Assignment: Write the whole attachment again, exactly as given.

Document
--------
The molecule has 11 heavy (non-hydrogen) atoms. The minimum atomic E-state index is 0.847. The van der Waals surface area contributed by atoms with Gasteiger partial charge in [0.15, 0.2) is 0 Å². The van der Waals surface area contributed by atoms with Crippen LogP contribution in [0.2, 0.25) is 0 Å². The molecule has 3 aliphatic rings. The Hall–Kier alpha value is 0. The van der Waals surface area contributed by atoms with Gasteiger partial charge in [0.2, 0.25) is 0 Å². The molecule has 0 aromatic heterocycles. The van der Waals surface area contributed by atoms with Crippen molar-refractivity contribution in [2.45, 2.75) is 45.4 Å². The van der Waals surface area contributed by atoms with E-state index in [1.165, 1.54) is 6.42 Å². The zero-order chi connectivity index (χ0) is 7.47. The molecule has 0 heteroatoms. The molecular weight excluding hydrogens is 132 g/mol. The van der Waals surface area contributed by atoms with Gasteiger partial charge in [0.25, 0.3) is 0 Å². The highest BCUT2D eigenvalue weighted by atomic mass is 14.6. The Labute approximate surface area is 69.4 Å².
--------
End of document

The molecule has 11 heavy (non-hydrogen) atoms. The minimum atomic E-state index is 0.847. The van der Waals surface area contributed by atoms with Gasteiger partial charge in [0.15, 0.2) is 0 Å². The van der Waals surface area contributed by atoms with Crippen LogP contribution in [0.2, 0.25) is 0 Å². The molecule has 3 aliphatic rings. The Hall–Kier alpha value is 0. The van der Waals surface area contributed by atoms with Gasteiger partial charge in [0.2, 0.25) is 0 Å². The molecule has 0 aromatic heterocycles. The van der Waals surface area contributed by atoms with Crippen molar-refractivity contribution in [2.45, 2.75) is 45.4 Å². The van der Waals surface area contributed by atoms with E-state index in [1.165, 1.54) is 6.42 Å². The zero-order chi connectivity index (χ0) is 7.47. The molecule has 0 heteroatoms. The molecular weight excluding hydrogens is 132 g/mol. The van der Waals surface area contributed by atoms with Gasteiger partial charge in [0.25, 0.3) is 0 Å². The highest BCUT2D eigenvalue weighted by atomic mass is 14.6. The Labute approximate surface area is 69.4 Å².